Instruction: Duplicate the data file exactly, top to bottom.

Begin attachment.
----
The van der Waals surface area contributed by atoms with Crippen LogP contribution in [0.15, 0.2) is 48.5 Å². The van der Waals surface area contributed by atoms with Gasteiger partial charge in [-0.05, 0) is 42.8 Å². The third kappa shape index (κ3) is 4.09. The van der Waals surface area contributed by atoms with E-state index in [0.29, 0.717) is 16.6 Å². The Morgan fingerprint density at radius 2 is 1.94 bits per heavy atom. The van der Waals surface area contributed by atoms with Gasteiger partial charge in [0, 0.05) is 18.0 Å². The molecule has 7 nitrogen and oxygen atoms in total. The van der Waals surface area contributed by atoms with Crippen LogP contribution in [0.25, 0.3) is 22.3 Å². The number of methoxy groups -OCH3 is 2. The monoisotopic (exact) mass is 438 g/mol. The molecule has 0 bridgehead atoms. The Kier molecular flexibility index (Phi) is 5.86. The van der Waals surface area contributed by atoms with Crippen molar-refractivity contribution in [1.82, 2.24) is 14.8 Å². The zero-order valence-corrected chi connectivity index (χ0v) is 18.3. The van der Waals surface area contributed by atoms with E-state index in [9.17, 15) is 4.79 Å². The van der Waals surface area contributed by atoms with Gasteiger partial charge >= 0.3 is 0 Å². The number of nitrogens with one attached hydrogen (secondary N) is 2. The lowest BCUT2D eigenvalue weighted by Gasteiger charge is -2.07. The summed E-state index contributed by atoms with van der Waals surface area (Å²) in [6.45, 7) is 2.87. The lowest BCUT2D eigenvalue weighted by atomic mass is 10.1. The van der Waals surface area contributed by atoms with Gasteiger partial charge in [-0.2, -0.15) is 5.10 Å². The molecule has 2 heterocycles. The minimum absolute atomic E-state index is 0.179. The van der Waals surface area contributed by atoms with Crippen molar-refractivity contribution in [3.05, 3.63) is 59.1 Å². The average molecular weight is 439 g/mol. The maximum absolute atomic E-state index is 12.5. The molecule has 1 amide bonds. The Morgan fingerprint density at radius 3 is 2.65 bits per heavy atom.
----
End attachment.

The van der Waals surface area contributed by atoms with Crippen LogP contribution in [0.15, 0.2) is 48.5 Å². The van der Waals surface area contributed by atoms with Gasteiger partial charge in [-0.05, 0) is 42.8 Å². The third kappa shape index (κ3) is 4.09. The van der Waals surface area contributed by atoms with E-state index in [0.29, 0.717) is 16.6 Å². The Morgan fingerprint density at radius 2 is 1.94 bits per heavy atom. The van der Waals surface area contributed by atoms with Gasteiger partial charge in [0, 0.05) is 18.0 Å². The molecule has 7 nitrogen and oxygen atoms in total. The van der Waals surface area contributed by atoms with Crippen LogP contribution in [0.25, 0.3) is 22.3 Å². The number of methoxy groups -OCH3 is 2. The monoisotopic (exact) mass is 438 g/mol. The molecule has 0 bridgehead atoms. The Kier molecular flexibility index (Phi) is 5.86. The van der Waals surface area contributed by atoms with Crippen molar-refractivity contribution in [1.82, 2.24) is 14.8 Å². The zero-order valence-corrected chi connectivity index (χ0v) is 18.3. The van der Waals surface area contributed by atoms with E-state index in [9.17, 15) is 4.79 Å². The van der Waals surface area contributed by atoms with Gasteiger partial charge >= 0.3 is 0 Å². The number of nitrogens with one attached hydrogen (secondary N) is 2. The lowest BCUT2D eigenvalue weighted by Gasteiger charge is -2.07. The summed E-state index contributed by atoms with van der Waals surface area (Å²) in [6.45, 7) is 2.87. The lowest BCUT2D eigenvalue weighted by atomic mass is 10.1. The van der Waals surface area contributed by atoms with Gasteiger partial charge in [-0.2, -0.15) is 5.10 Å². The molecule has 2 heterocycles. The minimum absolute atomic E-state index is 0.179. The van der Waals surface area contributed by atoms with Crippen molar-refractivity contribution in [3.05, 3.63) is 59.1 Å². The average molecular weight is 439 g/mol. The maximum absolute atomic E-state index is 12.5. The molecule has 1 amide bonds. The Morgan fingerprint density at radius 3 is 2.65 bits per heavy atom.